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Angels' Garrett Richards has no trepidation about return to Fenway Park

Garrett Richards returns to Fenway Park for first time since knee injury

What Garrett Richards remembers most from that fateful night in Fenway Park last Aug. 20 is the sound of the patellar tendon in his left knee rupturing as he caught a cleat and fell awkwardly to the ground while covering first base.

"It sounded like a Pillsbury biscuits tube, you know, when you open it and it explodes?" Richards said. "That's what it sounded and felt like, the release of pressure and the vibration going all the way up your leg when it popped. It was the sound of my knee unraveling. It was gross."

Richards speaks about the season-ending injury with a cool sense of detachment, almost as if it happened to someone else, because for him, it is buried in the past.

The hard-throwing right-hander will take the mound in Fenway Park on Friday night in the opener of a three-game series against the Boston Red Sox. It’s his first start there since suffering the injury, but he’s treating it like any other start.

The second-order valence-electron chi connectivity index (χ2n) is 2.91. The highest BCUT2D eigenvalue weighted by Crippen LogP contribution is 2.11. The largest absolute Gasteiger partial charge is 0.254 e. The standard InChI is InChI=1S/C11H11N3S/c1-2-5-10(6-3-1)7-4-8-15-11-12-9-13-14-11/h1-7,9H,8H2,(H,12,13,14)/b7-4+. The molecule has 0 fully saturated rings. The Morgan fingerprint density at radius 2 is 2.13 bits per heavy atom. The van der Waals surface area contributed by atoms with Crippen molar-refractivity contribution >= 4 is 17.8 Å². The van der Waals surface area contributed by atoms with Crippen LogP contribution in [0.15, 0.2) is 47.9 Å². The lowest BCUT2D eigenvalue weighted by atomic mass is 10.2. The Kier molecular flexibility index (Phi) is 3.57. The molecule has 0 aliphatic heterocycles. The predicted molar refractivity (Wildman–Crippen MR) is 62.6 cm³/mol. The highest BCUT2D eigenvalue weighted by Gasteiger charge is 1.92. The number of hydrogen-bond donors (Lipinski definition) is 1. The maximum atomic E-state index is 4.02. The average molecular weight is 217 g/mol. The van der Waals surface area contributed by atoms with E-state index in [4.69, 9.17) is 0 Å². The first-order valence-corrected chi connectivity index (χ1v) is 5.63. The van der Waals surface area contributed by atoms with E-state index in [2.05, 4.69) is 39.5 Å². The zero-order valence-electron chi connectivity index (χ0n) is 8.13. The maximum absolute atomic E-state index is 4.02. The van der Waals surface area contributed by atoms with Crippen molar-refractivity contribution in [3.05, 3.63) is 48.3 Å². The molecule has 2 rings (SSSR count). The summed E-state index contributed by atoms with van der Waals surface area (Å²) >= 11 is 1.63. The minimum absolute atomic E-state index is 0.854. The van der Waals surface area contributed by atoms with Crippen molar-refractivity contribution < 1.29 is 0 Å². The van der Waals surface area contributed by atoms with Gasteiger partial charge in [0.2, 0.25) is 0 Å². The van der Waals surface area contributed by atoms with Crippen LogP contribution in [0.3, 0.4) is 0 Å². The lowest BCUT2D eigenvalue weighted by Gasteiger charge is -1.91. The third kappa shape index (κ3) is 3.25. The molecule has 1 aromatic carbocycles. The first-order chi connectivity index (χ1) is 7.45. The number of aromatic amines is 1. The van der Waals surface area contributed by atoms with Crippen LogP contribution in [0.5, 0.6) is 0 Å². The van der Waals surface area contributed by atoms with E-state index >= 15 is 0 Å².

"My injury is in the past — I don't care about pitching in Boston," Richards said Thursday. "It happened a year ago. I haven't thought about it one time. It's just another baseball game."

Won't it be a little eerie to return to the scene of the crime, so to speak?

"Not at all," he said. "I probably won't even think about it. Why would you think about negative stuff? My knee exploded. It wasn't positive."

Richards underwent surgery and a grueling seven-month rehabilitation that enabled him to return three weeks into the season. He is 3-2 with a 2.29 earned-run average in six starts, having regained most of the form that made him a Cy Young Award candidate before he got hurt last season.

Once he completed his first start of the season, giving up three earned runs and five hits in five innings of a loss in Houston on April 19, Richards felt he had put the injury completely behind him.

"I was able to get back out there and do what I've always done, what's familiar to me," Richards said. "Now, I don’t even notice it anymore. It's in my past."

Follow Mike DiGiovanna on Twitter @MikeDiGiovanna

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